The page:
Orchid Observers Photograph wild orchids and extract data from three centuries of Museum specimens to help us examine what impact climate change is having on the UK’s orchids. Why we are doing the project Fifty-six native species of orchid grow wild in the UK, flowering from April to September. Fractured Paradigm Prev Next House Votes to Bar EPA From Getting Advice From Scientists A bill passed through the US House of Representatives is designed to prevent qualified, independent scientists from advising the Environmental Protection Agency (EPA). They will be replaced with industry affiliated […] 'Shadow Government' News To Congress Key congressional leaders say they didn't know President Bush had established a "shadow government," moving dozens of senior civilian managers to secret underground locations outside Washington to ensure that the federal government could survive a devastating terrorist attack on the nation's capital, The Washington Post says in its Saturday editions. Senate Majority Leader Thomas A. Daschle (D-S.D.) told the Post he had not been informed by the White House about the role, location or even the existence of the shadow government that the administration began to deploy the morning of the Sept. 11 hijackings. An aide to House Minority Leader Richard A. Gephardt (D-Mo.) said he was also unaware of the administration's move.

Aquatic Science: Ocean Acidification Scientists refer to ocean acidification as the "other carbon dioxide problem", the first being global warming. From tropic reefs to the polar ice-caps, carbon dioxide is acidifying the world's oceans. The large quantity of atmospheric CO2 being absorbed by the world's oceans is making them more acidic than they have been for tens of millions of years. Carbon dioxide is changing the chemistry of the ocean. Implications of climate change for agricultural productivity in the early twenty-first century (a) Changes in mean climate The nature of agriculture and farming practices in any particular location are strongly influenced by the long-term mean climate state—the experience and infrastructure of local farming communities are generally appropriate to particular types of farming and to a particular group of crops which are known to be productive under the current climate. Changes in the mean climate away from current states may require adjustments to current practices in order to maintain productivity, and in some cases the optimum type of farming may change.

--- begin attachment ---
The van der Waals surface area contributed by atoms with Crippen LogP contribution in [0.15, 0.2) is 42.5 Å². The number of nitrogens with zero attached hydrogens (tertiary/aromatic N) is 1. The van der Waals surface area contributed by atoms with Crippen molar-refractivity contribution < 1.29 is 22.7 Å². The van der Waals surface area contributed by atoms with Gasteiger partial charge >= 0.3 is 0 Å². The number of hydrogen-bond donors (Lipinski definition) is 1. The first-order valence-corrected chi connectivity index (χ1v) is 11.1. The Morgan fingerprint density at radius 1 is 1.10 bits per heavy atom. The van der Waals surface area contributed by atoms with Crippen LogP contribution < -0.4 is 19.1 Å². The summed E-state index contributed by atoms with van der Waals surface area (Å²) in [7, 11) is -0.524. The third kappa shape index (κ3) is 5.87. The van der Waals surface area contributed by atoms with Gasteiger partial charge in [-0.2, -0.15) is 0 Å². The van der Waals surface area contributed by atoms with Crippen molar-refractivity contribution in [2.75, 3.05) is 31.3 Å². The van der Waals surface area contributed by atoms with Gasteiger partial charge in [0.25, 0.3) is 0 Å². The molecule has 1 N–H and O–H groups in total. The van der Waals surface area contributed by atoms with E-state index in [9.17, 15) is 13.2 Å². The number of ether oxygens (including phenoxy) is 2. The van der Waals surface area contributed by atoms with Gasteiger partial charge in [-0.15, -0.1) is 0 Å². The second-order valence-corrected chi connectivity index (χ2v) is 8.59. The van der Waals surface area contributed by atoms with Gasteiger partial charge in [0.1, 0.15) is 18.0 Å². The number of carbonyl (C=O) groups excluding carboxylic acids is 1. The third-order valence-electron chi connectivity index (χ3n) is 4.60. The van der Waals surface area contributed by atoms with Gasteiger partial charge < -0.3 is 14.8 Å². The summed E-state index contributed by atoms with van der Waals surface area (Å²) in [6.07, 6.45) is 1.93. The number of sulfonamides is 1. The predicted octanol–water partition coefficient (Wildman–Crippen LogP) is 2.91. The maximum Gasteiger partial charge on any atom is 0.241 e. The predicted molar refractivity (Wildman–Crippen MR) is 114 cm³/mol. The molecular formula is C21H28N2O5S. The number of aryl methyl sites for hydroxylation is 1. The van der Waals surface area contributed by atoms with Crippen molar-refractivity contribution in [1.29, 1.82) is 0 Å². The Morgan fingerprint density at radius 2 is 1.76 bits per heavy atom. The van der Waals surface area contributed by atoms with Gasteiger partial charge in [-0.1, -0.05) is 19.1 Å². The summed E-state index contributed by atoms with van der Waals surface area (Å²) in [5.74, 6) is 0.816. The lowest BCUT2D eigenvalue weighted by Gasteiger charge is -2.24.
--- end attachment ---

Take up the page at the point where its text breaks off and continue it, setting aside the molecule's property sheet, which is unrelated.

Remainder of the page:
Where Is the Proof that UN Soldiers are Actively Operating on American Soil? Oh, Right Here... Frank Drover The Daily Sheeple August 17th, 2012 Reader Views: 119,611 As talk of the US government’s police state expansion heats up and the threat of martial law becomes the topic of conversation for many who are concerned about recent legislative actions and Executive branch orders, many Americans remain skeptical that foreign troops have even stepped foot on American sovereign soil. They argue that there’s no way that we’d allow foreigners access to our military, technology, strategies or tactics. Where’s the proof that there are thousands of United Nations soldiers and units in America? It turns out the proof is right here. Not only are foreign troops under the banner of the United Nations stationed within the continental United States, they are and have been actively training, and not just for traditional military engagements.